I was actually pretty enthusiastic about the sequel to “The Boondock Saints”. A long time in the making, it was initially rumored to be a direct-to-video flick, yet somehow, Troy Duffy managed to get his movie straight to the multiplexes. The original was quite a disaster at the box office, but managed to achieve cult status later when the DVD came out. The snowball effect led to the return of the Saints in what is, unfortunately, a lazy, pointless rehash of what made the original so cult-status-worthy.
After the events in the first film, which culminated with the assassination of italian crime syndicate don Joe Yakavetta, the MacManus brothers (once again played by Norman Reedus and Sean Patrick Flanery), reunited with their father, The Duke (Billy Connolly), abandon their life of vigilantism and hide out in Ireland for eight years. The murder of a priest bearing the Saint’s calling card (double tap to the head, coins on the eyes) shakes things up in Boston, and the two decide to get back to their usual business. On the way they team up with Romeo (Clifton Collins Jr.), basically a comic-relief replacement for the departed Rocco of the original movie. In Boston, the underworld is boiling. Concezio Yakavetta (Judd Nelson) wants the death of his father avenged, a hitman with a Napoleon Complex is hired to kill the Saints, a new FBI investigator, Eunice Bloom (Dexter’s Julie Benz), is hot on the trail of bodies, and a mysterious figure from The Duke’s past is somehow involved in all of it. Expect plenty of dead bodies. In fact, according to IMDb.com, the body count in this movie is 59, compared to only a modest 33 in the first.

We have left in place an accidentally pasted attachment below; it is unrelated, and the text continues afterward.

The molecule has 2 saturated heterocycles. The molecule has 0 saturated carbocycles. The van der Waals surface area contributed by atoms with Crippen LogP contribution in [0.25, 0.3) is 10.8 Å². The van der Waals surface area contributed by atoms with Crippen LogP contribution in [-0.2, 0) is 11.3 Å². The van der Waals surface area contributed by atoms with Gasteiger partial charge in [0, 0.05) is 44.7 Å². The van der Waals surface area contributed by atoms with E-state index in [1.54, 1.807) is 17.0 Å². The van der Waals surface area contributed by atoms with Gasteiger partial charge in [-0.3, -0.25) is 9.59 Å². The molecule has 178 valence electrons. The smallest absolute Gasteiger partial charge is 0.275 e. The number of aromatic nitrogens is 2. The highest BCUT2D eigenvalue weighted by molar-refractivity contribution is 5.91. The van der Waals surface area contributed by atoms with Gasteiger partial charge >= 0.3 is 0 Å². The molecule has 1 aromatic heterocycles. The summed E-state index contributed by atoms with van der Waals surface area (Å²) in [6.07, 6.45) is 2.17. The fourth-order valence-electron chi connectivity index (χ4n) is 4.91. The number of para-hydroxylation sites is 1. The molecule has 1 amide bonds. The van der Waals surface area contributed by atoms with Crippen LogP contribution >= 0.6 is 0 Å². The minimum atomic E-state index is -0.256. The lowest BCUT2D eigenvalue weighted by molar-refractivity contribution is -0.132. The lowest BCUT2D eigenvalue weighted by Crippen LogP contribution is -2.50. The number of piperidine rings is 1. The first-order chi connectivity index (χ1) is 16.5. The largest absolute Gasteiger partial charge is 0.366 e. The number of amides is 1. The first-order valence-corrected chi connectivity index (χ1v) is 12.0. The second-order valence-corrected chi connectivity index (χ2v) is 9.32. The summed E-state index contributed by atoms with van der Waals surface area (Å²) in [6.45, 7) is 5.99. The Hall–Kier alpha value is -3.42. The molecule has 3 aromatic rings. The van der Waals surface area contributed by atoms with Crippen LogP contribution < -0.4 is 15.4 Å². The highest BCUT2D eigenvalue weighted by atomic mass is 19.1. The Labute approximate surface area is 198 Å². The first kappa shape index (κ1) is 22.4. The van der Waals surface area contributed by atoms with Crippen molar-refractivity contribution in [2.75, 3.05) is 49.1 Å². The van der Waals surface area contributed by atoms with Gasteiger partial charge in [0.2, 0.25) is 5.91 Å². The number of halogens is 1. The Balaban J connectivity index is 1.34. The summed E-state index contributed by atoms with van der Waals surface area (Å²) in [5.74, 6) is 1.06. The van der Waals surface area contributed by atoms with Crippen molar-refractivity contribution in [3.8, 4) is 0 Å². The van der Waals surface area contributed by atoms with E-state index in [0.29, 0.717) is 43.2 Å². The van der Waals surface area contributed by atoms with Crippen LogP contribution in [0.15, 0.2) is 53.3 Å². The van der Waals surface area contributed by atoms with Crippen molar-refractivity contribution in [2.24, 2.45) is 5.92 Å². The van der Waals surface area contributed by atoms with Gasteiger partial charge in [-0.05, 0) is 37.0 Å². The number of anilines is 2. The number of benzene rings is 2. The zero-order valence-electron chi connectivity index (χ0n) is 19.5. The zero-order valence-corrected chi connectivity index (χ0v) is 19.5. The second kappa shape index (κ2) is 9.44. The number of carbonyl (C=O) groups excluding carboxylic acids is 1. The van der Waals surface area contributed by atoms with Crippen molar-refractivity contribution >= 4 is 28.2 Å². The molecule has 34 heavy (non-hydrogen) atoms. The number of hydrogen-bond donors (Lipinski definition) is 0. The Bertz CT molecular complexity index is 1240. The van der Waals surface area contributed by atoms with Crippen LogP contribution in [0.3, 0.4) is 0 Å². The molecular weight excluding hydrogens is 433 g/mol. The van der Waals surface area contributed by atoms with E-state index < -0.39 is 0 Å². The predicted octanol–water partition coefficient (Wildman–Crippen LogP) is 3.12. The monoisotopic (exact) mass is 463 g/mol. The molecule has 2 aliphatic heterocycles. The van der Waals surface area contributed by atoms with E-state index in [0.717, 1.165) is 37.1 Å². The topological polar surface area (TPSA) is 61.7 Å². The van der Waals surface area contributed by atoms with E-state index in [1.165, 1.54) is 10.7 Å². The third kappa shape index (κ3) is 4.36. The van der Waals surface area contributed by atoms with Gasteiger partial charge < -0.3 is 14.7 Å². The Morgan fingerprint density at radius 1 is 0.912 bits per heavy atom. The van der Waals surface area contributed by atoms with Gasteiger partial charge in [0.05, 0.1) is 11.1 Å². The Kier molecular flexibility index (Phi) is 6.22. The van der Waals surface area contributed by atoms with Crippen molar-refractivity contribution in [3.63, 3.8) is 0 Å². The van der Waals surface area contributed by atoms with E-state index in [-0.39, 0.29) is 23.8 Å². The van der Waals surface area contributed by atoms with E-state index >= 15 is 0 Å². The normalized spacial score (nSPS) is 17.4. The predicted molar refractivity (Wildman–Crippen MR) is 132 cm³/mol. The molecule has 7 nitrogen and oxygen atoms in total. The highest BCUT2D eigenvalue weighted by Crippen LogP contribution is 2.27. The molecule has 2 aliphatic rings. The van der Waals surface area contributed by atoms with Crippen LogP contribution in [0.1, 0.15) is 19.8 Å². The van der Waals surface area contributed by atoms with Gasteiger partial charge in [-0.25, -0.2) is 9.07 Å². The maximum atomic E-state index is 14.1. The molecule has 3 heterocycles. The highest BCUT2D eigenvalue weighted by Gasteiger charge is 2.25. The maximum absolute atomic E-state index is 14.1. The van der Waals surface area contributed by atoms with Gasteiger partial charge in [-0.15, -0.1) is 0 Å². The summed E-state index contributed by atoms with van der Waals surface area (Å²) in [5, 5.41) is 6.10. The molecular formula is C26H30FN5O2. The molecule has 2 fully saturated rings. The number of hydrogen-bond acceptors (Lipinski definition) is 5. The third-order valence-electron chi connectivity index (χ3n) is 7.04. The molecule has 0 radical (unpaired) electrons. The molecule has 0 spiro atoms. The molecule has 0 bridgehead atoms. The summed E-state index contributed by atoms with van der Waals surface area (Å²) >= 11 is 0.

The heart might be in the right place here, but the execution is poor. Duffy clearly wants nothing more than to please the fans and give them a new chance to reunite with their favorite mix of crime drama, religious zeal and silly humor that has become a brand of sorts. The result however is shallow. Firstly, it’s like the director made a checklist of things he wants back from the first film, and the result came back : EVERYTHING. For example, the crime scene investigation that always precedes the actual depiction of events was an original element the first time around, but now it comes off as a self-ripoff. Same goes for the manic sidekick and the eccentric FBI investigator character. While Benz is simply terrible, I thought Collins Jr. was actually more fun as far as comic-relief characters go, than the obnoxiously loud Rocco. Then, there’s the action scenes. Less imaginative than the first film, they were supposed to distract us from the dull script, but they are so few and far between that we end up being smothered by endless dialogue scenes that only deepen an unnecessarily bloated plot, with no hope left for what I think should have been entertainment value : crazy blood-soaked action. Sure, fans might find all of it entertaining if they're into the whole Boondock mythology, but that’s a pretty big if and a pretty narrow mythology to begin with.
Ultimately, it’s the fans who form the core of movie-goers this film is intended for, and they will probably find something redeeming in it. For everyone else, this is a wildly uneven proposition, that will test your patience and your sense of humor.
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